Mary Miers considers the contribution made to British art by William Nicholson (1872–1949).
Best known in his day as a pioneering printmaker and society portraitist, Sir William Nicholson ploughed an independent furrow through the artistic fields of the earlier 20th century, conforming neither to academic convention nor the methods and interests of the Continental avant-garde.
A representational artist, he was interested in the nature of painting and was happiest doing landscapes and still lifes, in which he explored the effects of light and shadow with supreme virtuosity.
Brought up in Newark, in Nottinghamshire (his father ran the family ironworks), Nicholson studied at Hubert von Herkomer’s art school in Bushey from 1888 until 1891, when he briefly attended the Académie Julian in Paris. His paintings of the early 1890s have echoes of Clausen’s rustic plein-air studies and show his admiration for Whistler and the Glasgow Boys.
In 1893, he eloped with fellow art student Mabel Pryde; their son Ben — who would go on to become a more famous painter than his father — was born in 1894. That year, Nicholson and his brother-in-law, James Pryde, who came to live with them at Denham, founded the printing partnership J. & W. Beggarstaff, named after a ‘hearty old English name’ they’d spied on a sack of fodder.
Turning to advertising as more lucrative than painting, Beggarstaffs used collage and stencil to produce striking, simplified images with bold lettering that revolutionised poster design, notable examples being for productions of Hamlet (1894) and Don Quixote (1895). Toulouse-Lautrec’s lithographic posters and the graphic work of Les Nabis, especially Bonnard and Vuillard, were clearly influential, as were images associated with English folk art and crafts, which recur in Nicholson’s earlier works.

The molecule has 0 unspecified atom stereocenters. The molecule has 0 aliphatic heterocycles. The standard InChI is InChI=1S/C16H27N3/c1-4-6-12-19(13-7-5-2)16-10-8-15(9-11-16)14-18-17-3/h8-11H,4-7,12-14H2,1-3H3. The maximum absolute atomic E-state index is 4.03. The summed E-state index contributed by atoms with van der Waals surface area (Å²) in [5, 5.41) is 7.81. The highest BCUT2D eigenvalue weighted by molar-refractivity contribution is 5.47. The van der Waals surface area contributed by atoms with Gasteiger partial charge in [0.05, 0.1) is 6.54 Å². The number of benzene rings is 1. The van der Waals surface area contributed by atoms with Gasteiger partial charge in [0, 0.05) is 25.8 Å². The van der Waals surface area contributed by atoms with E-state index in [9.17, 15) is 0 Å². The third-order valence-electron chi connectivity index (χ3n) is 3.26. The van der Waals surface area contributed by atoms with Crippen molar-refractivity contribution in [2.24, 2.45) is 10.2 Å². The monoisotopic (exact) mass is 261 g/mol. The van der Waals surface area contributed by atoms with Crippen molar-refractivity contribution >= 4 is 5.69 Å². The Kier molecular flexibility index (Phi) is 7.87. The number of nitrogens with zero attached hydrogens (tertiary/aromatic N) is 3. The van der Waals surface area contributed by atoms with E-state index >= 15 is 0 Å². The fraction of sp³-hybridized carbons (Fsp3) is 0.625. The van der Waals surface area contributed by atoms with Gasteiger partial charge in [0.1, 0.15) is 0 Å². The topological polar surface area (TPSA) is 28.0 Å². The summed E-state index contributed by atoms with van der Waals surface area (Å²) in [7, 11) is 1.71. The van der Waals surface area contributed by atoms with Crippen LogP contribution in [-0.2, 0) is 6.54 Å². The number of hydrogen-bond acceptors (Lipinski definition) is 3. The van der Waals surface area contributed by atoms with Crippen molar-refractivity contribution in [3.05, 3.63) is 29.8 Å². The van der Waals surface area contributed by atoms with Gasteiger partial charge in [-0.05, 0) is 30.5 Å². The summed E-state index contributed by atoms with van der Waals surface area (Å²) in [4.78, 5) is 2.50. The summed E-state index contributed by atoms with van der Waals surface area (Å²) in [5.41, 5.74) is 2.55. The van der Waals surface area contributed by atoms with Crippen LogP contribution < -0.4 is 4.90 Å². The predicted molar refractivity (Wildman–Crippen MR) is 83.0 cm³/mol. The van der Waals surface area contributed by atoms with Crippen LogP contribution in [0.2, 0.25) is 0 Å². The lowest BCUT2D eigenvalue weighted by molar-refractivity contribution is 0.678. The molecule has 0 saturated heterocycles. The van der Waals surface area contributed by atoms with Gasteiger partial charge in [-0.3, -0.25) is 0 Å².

The graphic arts were producing some of the most inventive work in Britain at this time and Beggarstaffs attracted European fame. However, the partnership ended in 1899 and the two artists became estranged, only to be reconciled in 1930.
Nicholson established his own reputation as a graphic artist through his skill with woodcuts, producing a series of portraits — most famously his silhouette of Queen Victoria in 1897 — and books, notably for Heinemann, whose illustrated publications featuring ‘types’, such as animals, sports and letters of the alphabet, were then a fad.
In about 1900, he returned to painting and was soon in demand as a portraitist, sharing the arena with Lavery, John and Orpen, with whom he also painted each other and their friends. Commissioned works were mostly of Society figures, although without the Edwardian swagger of Sargent. Nicholson also had a particular skill for children. Often, his sitters look away from the viewer; sometimes they are dwarfed by their setting.